To many of us, the fall means a change in seasons that brings football, children heading back to school, cooler weather, and pumpkin-flavored everything. However, for many employers, the fall is the time of the year that group medical insurance renewals are reluctantly received with the expectation of another premium increase. Internal discussions begin, and questions such as “How bad are we getting hit this year?” and “How can we contain costs?” arise. Health insurance is viewed by many groups as an inevitable requirement to attract and retain employees, and, let’s face it, managing cost with what a multigenerational workforce expects is not an easy task. The purpose of this article is to provide a few considerations to spark internal conversation and get back in control of your insurance program.
If you are considering making any changes to your program, the first step is crucial and often overlooked: Find out what is most important to your employees. The best way to get this information, try asking them! Just be prepared that there can be expectations that certain benefits will be offered if they are brought up in a survey. Benchmarking data can be provided to show how you stack up versus your competition, but keep in mind what might be important to a competitor might not be what is important to your most valued asset. Millennials are now the largest generation in the workforce, and what is important to them is very different from what Gen X and Baby Boomers value. For example, time off and flexibility of work hours might be more important than what you have in mind for your staff. Before leadership can put in place a long-term strategy, identifying what is most important to your workforce should be reviewed. Are your employees motivated by cost or the desire for a comprehensive plan? Identify what is important to your employees to make sure that any changes made will be the ones with the greatest impact.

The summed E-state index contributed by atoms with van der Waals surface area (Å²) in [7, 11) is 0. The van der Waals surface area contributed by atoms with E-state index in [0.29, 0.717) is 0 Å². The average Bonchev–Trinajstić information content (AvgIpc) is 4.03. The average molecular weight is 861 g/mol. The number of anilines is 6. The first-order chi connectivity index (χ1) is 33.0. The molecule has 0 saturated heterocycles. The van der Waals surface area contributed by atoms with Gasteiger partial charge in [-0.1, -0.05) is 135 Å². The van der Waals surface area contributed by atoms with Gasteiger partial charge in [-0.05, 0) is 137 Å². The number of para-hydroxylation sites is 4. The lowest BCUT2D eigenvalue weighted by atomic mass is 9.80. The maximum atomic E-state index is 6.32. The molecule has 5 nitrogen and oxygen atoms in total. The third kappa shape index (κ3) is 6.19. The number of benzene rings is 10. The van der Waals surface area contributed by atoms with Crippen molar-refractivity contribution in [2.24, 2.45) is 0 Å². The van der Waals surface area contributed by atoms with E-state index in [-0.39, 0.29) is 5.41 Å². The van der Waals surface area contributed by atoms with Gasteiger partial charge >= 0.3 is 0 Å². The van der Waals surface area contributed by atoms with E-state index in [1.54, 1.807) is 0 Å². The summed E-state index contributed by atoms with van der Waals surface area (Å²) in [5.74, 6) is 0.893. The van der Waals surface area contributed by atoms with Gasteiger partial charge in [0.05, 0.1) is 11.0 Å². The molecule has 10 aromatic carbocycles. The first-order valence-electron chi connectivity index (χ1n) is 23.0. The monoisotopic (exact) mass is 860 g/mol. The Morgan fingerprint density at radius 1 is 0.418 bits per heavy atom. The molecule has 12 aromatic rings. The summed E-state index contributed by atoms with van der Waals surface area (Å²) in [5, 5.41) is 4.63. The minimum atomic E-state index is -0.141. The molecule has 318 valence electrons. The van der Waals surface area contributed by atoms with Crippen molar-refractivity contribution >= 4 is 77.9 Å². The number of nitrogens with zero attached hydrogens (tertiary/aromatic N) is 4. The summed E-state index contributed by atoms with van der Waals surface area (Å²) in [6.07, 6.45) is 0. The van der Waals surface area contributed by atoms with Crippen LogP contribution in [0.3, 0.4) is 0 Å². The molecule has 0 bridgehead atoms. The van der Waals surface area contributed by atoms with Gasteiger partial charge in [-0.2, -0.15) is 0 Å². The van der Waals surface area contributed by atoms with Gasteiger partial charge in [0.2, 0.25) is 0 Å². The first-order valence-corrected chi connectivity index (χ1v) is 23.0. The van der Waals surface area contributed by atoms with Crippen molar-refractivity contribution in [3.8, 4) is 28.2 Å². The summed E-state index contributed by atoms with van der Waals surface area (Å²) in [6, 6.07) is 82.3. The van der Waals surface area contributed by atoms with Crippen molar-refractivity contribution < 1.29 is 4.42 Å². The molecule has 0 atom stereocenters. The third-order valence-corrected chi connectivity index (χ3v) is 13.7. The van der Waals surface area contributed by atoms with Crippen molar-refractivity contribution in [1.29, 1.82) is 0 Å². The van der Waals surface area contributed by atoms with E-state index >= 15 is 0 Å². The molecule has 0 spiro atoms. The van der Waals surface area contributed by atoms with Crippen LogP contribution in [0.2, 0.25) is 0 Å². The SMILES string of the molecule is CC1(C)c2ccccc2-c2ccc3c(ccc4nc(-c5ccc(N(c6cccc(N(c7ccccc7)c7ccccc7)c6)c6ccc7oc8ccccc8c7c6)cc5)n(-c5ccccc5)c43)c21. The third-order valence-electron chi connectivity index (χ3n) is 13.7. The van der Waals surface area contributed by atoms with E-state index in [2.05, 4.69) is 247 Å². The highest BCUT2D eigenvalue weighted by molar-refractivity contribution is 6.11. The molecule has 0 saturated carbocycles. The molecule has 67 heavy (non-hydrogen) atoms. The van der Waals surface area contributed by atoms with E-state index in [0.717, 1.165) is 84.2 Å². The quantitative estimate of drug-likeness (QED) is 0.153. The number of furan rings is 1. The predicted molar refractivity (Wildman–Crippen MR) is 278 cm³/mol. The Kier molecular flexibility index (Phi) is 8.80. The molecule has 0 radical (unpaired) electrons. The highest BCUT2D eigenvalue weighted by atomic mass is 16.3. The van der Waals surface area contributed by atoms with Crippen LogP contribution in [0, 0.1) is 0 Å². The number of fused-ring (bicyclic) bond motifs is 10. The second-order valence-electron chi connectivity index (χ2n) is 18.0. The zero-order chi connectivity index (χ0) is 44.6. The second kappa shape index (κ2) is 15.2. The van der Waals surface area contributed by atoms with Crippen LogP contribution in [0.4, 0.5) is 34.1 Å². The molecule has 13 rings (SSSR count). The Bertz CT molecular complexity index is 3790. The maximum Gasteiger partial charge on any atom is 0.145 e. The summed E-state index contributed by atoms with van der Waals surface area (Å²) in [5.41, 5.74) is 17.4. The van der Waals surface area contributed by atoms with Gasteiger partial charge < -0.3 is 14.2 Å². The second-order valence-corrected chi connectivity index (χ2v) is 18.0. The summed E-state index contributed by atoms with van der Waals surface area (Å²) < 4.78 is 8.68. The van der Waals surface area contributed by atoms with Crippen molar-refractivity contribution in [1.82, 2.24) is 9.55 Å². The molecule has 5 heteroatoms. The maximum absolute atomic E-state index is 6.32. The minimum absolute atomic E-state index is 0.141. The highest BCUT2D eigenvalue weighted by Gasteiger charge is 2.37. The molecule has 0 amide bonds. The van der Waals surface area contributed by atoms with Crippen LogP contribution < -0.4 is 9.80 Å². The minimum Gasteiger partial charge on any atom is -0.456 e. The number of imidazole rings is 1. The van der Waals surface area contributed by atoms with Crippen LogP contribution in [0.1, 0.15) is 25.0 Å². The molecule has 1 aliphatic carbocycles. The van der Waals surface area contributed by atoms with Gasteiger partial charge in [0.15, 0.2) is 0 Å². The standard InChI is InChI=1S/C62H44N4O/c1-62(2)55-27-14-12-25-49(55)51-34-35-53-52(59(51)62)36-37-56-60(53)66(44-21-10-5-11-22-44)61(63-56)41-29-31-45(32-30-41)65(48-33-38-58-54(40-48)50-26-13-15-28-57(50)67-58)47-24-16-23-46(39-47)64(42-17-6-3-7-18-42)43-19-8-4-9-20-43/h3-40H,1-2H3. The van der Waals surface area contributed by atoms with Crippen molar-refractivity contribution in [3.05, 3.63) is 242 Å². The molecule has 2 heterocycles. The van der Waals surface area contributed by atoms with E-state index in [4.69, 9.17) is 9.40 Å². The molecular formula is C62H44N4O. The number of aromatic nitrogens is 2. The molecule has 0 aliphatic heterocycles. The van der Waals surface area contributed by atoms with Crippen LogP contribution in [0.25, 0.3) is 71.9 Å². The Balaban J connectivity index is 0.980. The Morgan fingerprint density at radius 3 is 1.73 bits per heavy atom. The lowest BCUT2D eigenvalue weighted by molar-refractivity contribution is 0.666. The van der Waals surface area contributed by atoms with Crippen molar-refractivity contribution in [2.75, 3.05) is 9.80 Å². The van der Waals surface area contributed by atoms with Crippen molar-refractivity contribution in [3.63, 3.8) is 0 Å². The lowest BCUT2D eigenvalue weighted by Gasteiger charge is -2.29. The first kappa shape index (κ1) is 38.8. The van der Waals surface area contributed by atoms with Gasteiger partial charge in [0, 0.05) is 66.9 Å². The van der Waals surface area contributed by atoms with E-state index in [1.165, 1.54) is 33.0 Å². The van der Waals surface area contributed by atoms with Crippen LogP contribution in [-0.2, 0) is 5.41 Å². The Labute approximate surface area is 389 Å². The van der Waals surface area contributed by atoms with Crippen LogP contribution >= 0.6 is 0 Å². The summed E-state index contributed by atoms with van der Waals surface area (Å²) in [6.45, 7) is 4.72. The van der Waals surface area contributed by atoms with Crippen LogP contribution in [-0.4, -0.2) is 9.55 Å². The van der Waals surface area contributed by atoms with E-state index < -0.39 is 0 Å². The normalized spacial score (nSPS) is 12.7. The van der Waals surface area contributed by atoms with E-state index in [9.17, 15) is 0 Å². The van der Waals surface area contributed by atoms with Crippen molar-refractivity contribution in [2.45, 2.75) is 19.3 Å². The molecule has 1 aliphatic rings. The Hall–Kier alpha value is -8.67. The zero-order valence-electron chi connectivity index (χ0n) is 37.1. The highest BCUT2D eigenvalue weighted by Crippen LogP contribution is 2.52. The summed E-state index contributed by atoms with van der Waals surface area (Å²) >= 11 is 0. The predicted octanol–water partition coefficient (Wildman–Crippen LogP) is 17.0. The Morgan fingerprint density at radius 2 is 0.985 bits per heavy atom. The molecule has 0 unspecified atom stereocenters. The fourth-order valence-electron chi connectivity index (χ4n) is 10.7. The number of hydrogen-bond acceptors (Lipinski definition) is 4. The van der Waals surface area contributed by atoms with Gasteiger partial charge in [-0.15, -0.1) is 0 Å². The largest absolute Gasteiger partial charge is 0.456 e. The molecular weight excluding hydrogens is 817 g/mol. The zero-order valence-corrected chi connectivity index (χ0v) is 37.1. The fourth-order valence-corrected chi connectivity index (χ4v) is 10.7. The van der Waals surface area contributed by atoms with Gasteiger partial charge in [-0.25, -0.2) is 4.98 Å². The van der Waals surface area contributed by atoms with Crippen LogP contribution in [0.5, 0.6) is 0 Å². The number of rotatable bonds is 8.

If changes to your benefits program are being considered, this does not always mean additional costs. For example, wellness programs can often be introduced for free or at a minimal cost. In fact, many studies report a return on investment of up to three to one if administered properly. Employers are embracing employee wellness now more than ever for many reasons, including cost savings through reduction in claims, fewer sick days, and increased worker productivity. A reduction in longevity and severity in workers compensation claims can even be tied to successful wellness programs. Regardless if your claims are connected to your medical renewal, discussing wellness goals should be on your list. Offering these types of programs can have a direct correlation between the well-being of your employees and the bottom line. Wellness programs can be administered internally, through an insurance carrier, or through a stand-alone wellness vendor. External support will probably be needed to properly identify the goals, timeline, and metrics. The variety of programs available is endless and can be customized to your workforce as long as you keep in mind communication and setting incremental goals are important. Walk before you run, and having internal champions in all departments is crucial. Top-down support is also important to the success of the program. Have any of your employees asked you about a standing desk yet? If not, get ready.